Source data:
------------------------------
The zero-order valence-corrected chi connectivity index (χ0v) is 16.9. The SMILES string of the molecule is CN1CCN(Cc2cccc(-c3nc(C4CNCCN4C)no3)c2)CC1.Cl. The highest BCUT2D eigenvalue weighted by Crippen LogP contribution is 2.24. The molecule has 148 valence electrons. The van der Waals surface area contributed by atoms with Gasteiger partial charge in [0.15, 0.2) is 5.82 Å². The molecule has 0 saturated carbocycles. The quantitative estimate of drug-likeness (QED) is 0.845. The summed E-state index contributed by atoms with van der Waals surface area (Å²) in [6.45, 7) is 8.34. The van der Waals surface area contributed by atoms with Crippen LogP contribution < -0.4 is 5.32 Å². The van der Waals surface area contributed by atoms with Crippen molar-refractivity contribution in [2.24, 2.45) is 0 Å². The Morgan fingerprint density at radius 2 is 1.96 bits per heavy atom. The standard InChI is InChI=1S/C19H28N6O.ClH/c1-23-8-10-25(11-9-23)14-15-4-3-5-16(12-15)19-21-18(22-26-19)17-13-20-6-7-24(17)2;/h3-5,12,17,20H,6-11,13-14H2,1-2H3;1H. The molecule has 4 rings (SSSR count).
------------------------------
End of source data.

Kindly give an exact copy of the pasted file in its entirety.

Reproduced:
The zero-order valence-corrected chi connectivity index (χ0v) is 16.9. The SMILES string of the molecule is CN1CCN(Cc2cccc(-c3nc(C4CNCCN4C)no3)c2)CC1.Cl. The highest BCUT2D eigenvalue weighted by Crippen LogP contribution is 2.24. The molecule has 148 valence electrons. The van der Waals surface area contributed by atoms with Gasteiger partial charge in [0.15, 0.2) is 5.82 Å². The molecule has 0 saturated carbocycles. The quantitative estimate of drug-likeness (QED) is 0.845. The summed E-state index contributed by atoms with van der Waals surface area (Å²) in [6.45, 7) is 8.34. The van der Waals surface area contributed by atoms with Crippen LogP contribution < -0.4 is 5.32 Å². The van der Waals surface area contributed by atoms with Crippen molar-refractivity contribution in [2.24, 2.45) is 0 Å². The Morgan fingerprint density at radius 2 is 1.96 bits per heavy atom. The standard InChI is InChI=1S/C19H28N6O.ClH/c1-23-8-10-25(11-9-23)14-15-4-3-5-16(12-15)19-21-18(22-26-19)17-13-20-6-7-24(17)2;/h3-5,12,17,20H,6-11,13-14H2,1-2H3;1H. The molecule has 4 rings (SSSR count).